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Bogie

Rhine in Flames Day 2

Having woken uncharacteristically early, we walked down flights of steep steps, past vegetable gardens and a man coming the other way with a bag of bread, to the town proper, had a look at the river and back up at the hotel, then returned. Following a splendid buffet breakfast which included DIY pancakes, we hit the road.

This morning I put my bike in manual mode, and the added control allowed me to enjoy the Belgian bends a little more than I had the day before. By the time I was called upon to mark a junction, I was far enough ahead of the pack (thanks to an aggressive overtaking policy) to whip my camera out and take some action shots of the other riders approaching.

Coffee-and-petrol time found us on the border with Luxembourg, parked outside an enormous duty free booze emporium which Howard and I found time to explore. When we set off again, I, unusually, went in front of Howard, so he could film my ride. We spent a happy twenty minutes in pursuit of Jen before we came to a junction and I was dropped off as marker.

Pointless though it is, I have spent a good deal of time since then thinking up scenarios in which things might have been different if I'd been in my customary spot behind Howard, and regretting the fact that being left at the junction meant I was one of the last to round a nice, wide downhill bend, only to see Howard's bike on its side in the middle of the road and Howard sitting against the barrier being helped to take his helmet off.

I confidently expected him to be up and running again in minutes, very cross about the fuss everyone had made. Instead, First Responders arrived, summoned by a car driver who witnessed the off, then the police and an ambulance, which I announced my intention of following on the bike.

"Don't stop for anything, Alice," Jen told me, after checking I was in a fit state to ride. "If the ambulance goes through a red light, you go too." I positioned my bike behind the ambulance in a state of readiness; a helpful Luxembourgeois policewoman told me the ambulance would in fact be going in the opposite direction; I turned around again; and we were off.

We made a stop in a layby so a doctor could join us and make an inspection, then we set off again. I rode between the ambulance and the doctor's car, both with their flashing lights on. Strangely, none of the bikers I saw going the other way returned my waves.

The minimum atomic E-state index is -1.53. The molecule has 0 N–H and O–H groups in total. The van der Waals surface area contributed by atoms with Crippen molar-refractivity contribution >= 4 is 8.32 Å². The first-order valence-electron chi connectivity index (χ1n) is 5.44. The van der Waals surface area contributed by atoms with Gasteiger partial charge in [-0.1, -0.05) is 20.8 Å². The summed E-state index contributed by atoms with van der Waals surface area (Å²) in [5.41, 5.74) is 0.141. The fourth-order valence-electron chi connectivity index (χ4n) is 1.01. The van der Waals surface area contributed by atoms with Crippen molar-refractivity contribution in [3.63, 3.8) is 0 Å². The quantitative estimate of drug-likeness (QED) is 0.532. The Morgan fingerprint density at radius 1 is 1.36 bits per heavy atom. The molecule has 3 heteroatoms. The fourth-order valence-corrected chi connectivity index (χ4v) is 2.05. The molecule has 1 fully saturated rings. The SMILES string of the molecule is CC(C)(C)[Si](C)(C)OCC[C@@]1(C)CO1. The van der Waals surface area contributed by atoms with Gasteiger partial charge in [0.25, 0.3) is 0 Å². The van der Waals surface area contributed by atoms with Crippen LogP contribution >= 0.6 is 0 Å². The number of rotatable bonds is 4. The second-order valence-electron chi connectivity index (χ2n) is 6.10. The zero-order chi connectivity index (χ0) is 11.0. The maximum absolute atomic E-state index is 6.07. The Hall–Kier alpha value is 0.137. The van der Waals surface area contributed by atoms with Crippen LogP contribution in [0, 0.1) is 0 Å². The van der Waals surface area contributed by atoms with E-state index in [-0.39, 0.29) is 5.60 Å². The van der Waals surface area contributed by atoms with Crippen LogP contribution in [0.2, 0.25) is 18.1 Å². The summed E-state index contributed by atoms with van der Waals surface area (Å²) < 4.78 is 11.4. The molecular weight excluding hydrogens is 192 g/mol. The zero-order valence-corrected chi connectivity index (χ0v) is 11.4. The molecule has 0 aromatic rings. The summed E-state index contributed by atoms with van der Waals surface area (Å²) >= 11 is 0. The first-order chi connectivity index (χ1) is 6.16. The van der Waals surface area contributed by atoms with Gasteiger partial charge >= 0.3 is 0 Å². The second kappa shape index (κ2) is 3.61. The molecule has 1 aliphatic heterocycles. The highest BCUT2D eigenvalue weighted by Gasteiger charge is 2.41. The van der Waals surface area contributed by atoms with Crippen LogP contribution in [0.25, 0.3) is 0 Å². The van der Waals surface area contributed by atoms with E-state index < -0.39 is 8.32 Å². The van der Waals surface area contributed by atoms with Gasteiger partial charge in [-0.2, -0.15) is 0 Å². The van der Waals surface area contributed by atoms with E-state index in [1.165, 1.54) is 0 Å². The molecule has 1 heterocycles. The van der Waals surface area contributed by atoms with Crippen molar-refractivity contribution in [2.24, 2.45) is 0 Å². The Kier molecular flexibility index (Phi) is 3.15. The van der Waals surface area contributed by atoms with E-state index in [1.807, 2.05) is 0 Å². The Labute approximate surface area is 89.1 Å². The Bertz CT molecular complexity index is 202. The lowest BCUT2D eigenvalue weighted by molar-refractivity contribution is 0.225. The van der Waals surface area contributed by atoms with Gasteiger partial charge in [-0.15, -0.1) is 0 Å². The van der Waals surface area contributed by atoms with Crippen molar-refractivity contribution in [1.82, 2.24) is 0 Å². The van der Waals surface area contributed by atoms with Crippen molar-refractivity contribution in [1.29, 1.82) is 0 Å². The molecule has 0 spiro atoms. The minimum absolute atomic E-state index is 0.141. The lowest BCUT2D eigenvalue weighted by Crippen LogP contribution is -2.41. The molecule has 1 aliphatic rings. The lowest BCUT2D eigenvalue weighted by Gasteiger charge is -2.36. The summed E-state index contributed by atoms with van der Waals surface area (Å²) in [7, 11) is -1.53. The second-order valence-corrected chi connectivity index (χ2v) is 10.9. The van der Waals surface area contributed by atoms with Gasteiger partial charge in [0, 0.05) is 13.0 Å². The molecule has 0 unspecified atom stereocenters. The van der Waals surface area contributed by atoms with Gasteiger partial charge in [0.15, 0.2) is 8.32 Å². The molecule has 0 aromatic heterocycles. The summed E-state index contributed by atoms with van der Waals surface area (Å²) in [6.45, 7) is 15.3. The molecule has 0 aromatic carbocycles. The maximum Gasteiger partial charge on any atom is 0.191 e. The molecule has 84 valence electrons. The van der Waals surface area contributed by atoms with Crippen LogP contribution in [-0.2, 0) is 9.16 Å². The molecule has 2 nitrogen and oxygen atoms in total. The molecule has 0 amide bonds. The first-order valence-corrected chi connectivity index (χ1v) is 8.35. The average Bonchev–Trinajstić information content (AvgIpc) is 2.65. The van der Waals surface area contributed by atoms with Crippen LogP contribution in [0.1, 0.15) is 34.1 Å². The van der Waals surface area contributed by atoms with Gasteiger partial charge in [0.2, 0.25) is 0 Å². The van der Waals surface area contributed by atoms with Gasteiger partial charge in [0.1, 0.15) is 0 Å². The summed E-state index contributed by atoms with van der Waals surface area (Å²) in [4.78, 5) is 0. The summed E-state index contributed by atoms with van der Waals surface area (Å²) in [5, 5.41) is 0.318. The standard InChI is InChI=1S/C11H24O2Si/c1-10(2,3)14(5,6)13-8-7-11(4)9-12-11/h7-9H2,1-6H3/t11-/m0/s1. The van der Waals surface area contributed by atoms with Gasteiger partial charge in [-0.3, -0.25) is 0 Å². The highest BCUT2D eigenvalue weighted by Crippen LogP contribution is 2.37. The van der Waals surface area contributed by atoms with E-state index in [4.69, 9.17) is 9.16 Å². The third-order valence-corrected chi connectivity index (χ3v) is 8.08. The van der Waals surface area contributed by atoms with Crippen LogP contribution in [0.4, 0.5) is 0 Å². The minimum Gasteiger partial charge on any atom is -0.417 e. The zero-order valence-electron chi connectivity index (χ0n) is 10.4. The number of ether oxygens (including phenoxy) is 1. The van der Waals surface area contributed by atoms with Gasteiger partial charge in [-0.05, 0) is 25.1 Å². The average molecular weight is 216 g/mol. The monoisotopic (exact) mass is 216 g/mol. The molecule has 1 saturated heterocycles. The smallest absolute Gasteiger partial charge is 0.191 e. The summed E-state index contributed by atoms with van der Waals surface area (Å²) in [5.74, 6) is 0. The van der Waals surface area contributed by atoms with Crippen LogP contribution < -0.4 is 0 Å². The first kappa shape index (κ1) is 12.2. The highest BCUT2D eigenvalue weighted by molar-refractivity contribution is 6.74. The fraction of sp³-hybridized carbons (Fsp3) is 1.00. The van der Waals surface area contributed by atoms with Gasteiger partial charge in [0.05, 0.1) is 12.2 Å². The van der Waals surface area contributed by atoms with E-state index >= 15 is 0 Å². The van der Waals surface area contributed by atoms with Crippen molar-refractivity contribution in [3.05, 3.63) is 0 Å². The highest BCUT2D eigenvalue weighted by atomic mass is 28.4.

I have nothing but praise for the medical staff, all of whom spoke four languages and were incredibly nice to me, keeping me up to date on what was happening - including which town and what hospital we were headed for. I did mislay the ambulance shortly before our destination of Ettelbruck when a coach made way for it, but spotted it again and found a safe place to park in time to watch Howard getting unloaded and wheeled off. I was taken away to fill in forms, then instructed to wait in the waiting-room.

Bike Normandy's John, who had stayed behind to sort out the police and a local garage while Jen led the rest of the group onward, found me there an hour later and immediately went off to the cafe to buy me a Coke and a sandwich. Eventually a doctor appeared ("I go fetch your woman," I learned Howard had been told), and once all documents had been produced we were allowed to leave, Howard with a souvenir X-ray of his floating shoulder.

The next three nights would be spent in the same hotel in Germany, which was lucky. Howard went as a passenger in the Bike Normandy van, and I followed up the motorway to Boppard, on the Rhine - arriving minutes after the rest of the group, who had got lost on the way. I wanted a bath and a bucket of gin, but at last everyone was where they should be.